Th e Religious Right/Republicans have perfected the method of capturing people in personal crisis and turning them into far right evangelical/far right foot soldiers. This explains a great deal that otherwise, to outsiders, seems almost inexplicable--the why and wherefore of "Deathers" "Birthers" et al. Blumanthal brilliantly sums up this pathology as:

"...a culture of personal crisis lurking behind the histrionics and expressions of social resentment. This culture is the mortar that bonds leaders and followers together.
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415 of 449 people found the following review helpful By L. Mickelsen on September 8, 2009
Format: Hardcover
I just want to second the Amazon review of this book by Frank Schaeffer. Amen, Frank and bravo to Max, who really has written an amazing book.

I also grew up in the evangelical culture. With the exception of my immediate family, most of my relatives are part of Christian right. I graduated from a conservative, evangelical college where, as one of the few politically liberal students, I probably met more gay and lesbians than I later did at my Ivy League graduate school. As Max Blumenthal shows in his book.....this is not a strange coincidence.

I was born into an evangelical home, as were my parents. In fact, most of the hundreds of evangelicals I met at church or college were the second, third or fourth generation of conservative Christians. I left the evangelical world at age 22 and have spent years wondering what makes it so angry and reactive. Main-line Protestants and Catholics have their own faults and odd tics. Ditto for the reform and conservative branches of Judiasm. But with the exception of certain fundamentalist Muslims, none of these groups seem to have the same weird, sado-masochistic vibe of the Christian right.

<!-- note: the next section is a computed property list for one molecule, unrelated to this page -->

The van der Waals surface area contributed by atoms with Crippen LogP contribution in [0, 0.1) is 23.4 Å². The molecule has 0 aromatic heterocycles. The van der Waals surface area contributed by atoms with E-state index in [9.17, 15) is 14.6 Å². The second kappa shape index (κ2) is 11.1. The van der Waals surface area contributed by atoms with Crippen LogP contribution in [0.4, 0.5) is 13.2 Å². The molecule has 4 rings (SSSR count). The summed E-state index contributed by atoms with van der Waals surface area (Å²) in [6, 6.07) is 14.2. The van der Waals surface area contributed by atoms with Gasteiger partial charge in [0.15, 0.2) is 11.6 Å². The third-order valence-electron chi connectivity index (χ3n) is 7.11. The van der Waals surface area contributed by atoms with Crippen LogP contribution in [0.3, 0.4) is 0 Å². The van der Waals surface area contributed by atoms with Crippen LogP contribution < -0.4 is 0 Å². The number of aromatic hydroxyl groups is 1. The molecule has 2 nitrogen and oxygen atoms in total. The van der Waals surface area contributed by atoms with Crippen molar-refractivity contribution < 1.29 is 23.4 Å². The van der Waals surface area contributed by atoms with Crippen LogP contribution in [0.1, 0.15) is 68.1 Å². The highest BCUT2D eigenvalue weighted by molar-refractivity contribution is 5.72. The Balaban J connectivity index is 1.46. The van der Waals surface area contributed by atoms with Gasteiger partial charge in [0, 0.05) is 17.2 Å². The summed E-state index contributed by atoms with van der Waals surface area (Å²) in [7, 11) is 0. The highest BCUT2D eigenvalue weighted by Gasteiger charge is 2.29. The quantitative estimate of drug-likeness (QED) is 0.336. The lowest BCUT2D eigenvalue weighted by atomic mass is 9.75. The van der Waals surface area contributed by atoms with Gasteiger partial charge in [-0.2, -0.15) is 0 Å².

In fact, evangelical Republicans act so much like untreated trauma survivors or dry drunks that I've really come to view them more as a psychological phenomenon as opposed to a religious movement. They're obsessed with gays, pornography and sexuality because, as Blumenthal shows, so many are closeted gays, porn addicts and/or men who can't relate to women in a healthy, equal way.

It's a very strange sub-culture. Conservative Christians tend to cut themselves off from a huge spectrum of human emotions (with the usual dismal, whack-a-mole results.) They insist on ignorance, attempting to shackle any natural intellectual curiosity.